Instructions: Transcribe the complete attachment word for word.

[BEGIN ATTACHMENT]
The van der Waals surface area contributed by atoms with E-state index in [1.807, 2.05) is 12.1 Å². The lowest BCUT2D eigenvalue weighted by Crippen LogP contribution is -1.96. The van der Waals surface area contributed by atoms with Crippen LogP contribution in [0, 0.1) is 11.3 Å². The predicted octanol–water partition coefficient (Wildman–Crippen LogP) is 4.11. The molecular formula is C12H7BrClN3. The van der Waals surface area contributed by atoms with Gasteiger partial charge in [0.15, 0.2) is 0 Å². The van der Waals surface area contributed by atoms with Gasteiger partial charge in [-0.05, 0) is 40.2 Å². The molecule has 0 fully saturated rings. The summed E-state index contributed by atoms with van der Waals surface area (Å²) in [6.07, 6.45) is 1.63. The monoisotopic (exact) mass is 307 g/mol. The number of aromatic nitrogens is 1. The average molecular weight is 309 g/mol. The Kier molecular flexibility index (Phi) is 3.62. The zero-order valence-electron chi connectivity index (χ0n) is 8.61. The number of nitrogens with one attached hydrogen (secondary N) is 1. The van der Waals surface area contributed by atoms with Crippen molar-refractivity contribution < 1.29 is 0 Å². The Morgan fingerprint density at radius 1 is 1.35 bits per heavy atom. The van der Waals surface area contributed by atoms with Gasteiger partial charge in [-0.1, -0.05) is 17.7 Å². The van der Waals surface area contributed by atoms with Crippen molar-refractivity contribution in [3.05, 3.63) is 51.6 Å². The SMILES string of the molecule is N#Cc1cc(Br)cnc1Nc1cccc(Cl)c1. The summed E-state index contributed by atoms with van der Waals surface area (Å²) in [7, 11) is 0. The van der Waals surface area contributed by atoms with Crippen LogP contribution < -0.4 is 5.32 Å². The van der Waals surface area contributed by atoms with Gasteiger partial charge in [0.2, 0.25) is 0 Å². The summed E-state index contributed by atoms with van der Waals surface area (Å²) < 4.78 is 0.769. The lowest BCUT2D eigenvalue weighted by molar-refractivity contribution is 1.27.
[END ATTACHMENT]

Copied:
The van der Waals surface area contributed by atoms with E-state index in [1.807, 2.05) is 12.1 Å². The lowest BCUT2D eigenvalue weighted by Crippen LogP contribution is -1.96. The van der Waals surface area contributed by atoms with Crippen LogP contribution in [0, 0.1) is 11.3 Å². The predicted octanol–water partition coefficient (Wildman–Crippen LogP) is 4.11. The molecular formula is C12H7BrClN3. The van der Waals surface area contributed by atoms with Gasteiger partial charge in [0.15, 0.2) is 0 Å². The van der Waals surface area contributed by atoms with Gasteiger partial charge in [-0.05, 0) is 40.2 Å². The molecule has 0 fully saturated rings. The summed E-state index contributed by atoms with van der Waals surface area (Å²) in [6.07, 6.45) is 1.63. The monoisotopic (exact) mass is 307 g/mol. The number of aromatic nitrogens is 1. The average molecular weight is 309 g/mol. The Kier molecular flexibility index (Phi) is 3.62. The zero-order valence-electron chi connectivity index (χ0n) is 8.61. The number of nitrogens with one attached hydrogen (secondary N) is 1. The van der Waals surface area contributed by atoms with Crippen molar-refractivity contribution < 1.29 is 0 Å². The Morgan fingerprint density at radius 1 is 1.35 bits per heavy atom. The van der Waals surface area contributed by atoms with Gasteiger partial charge in [-0.1, -0.05) is 17.7 Å². The van der Waals surface area contributed by atoms with Crippen molar-refractivity contribution in [3.05, 3.63) is 51.6 Å². The SMILES string of the molecule is N#Cc1cc(Br)cnc1Nc1cccc(Cl)c1. The summed E-state index contributed by atoms with van der Waals surface area (Å²) in [7, 11) is 0. The van der Waals surface area contributed by atoms with Crippen LogP contribution < -0.4 is 5.32 Å². The van der Waals surface area contributed by atoms with Gasteiger partial charge in [0.2, 0.25) is 0 Å². The summed E-state index contributed by atoms with van der Waals surface area (Å²) < 4.78 is 0.769. The lowest BCUT2D eigenvalue weighted by molar-refractivity contribution is 1.27.